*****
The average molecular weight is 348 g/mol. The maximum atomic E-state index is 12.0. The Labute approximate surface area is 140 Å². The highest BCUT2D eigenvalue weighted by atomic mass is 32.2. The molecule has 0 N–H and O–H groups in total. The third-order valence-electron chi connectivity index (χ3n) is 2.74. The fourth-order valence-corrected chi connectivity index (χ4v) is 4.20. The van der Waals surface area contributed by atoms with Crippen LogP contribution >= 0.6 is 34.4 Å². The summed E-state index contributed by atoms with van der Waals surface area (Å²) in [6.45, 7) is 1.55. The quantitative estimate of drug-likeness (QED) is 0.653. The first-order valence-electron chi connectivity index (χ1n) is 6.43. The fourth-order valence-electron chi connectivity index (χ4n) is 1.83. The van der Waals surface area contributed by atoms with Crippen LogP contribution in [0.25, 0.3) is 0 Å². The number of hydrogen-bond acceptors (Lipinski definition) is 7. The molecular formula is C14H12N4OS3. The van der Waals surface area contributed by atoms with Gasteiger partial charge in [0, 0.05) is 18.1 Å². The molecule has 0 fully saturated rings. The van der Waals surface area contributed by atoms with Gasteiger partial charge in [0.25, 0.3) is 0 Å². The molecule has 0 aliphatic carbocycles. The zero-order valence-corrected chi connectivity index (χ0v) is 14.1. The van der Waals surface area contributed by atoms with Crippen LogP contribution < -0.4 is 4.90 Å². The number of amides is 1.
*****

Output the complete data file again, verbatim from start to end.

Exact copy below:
The average molecular weight is 348 g/mol. The maximum atomic E-state index is 12.0. The Labute approximate surface area is 140 Å². The highest BCUT2D eigenvalue weighted by atomic mass is 32.2. The molecule has 0 N–H and O–H groups in total. The third-order valence-electron chi connectivity index (χ3n) is 2.74. The fourth-order valence-corrected chi connectivity index (χ4v) is 4.20. The van der Waals surface area contributed by atoms with Crippen LogP contribution >= 0.6 is 34.4 Å². The summed E-state index contributed by atoms with van der Waals surface area (Å²) in [6.45, 7) is 1.55. The quantitative estimate of drug-likeness (QED) is 0.653. The first-order valence-electron chi connectivity index (χ1n) is 6.43. The fourth-order valence-electron chi connectivity index (χ4n) is 1.83. The van der Waals surface area contributed by atoms with Crippen LogP contribution in [0.25, 0.3) is 0 Å². The number of hydrogen-bond acceptors (Lipinski definition) is 7. The molecular formula is C14H12N4OS3. The van der Waals surface area contributed by atoms with Gasteiger partial charge in [0, 0.05) is 18.1 Å². The molecule has 0 fully saturated rings. The van der Waals surface area contributed by atoms with Gasteiger partial charge in [0.25, 0.3) is 0 Å². The molecule has 0 aliphatic carbocycles. The zero-order valence-corrected chi connectivity index (χ0v) is 14.1. The van der Waals surface area contributed by atoms with Crippen LogP contribution < -0.4 is 4.90 Å². The number of amides is 1.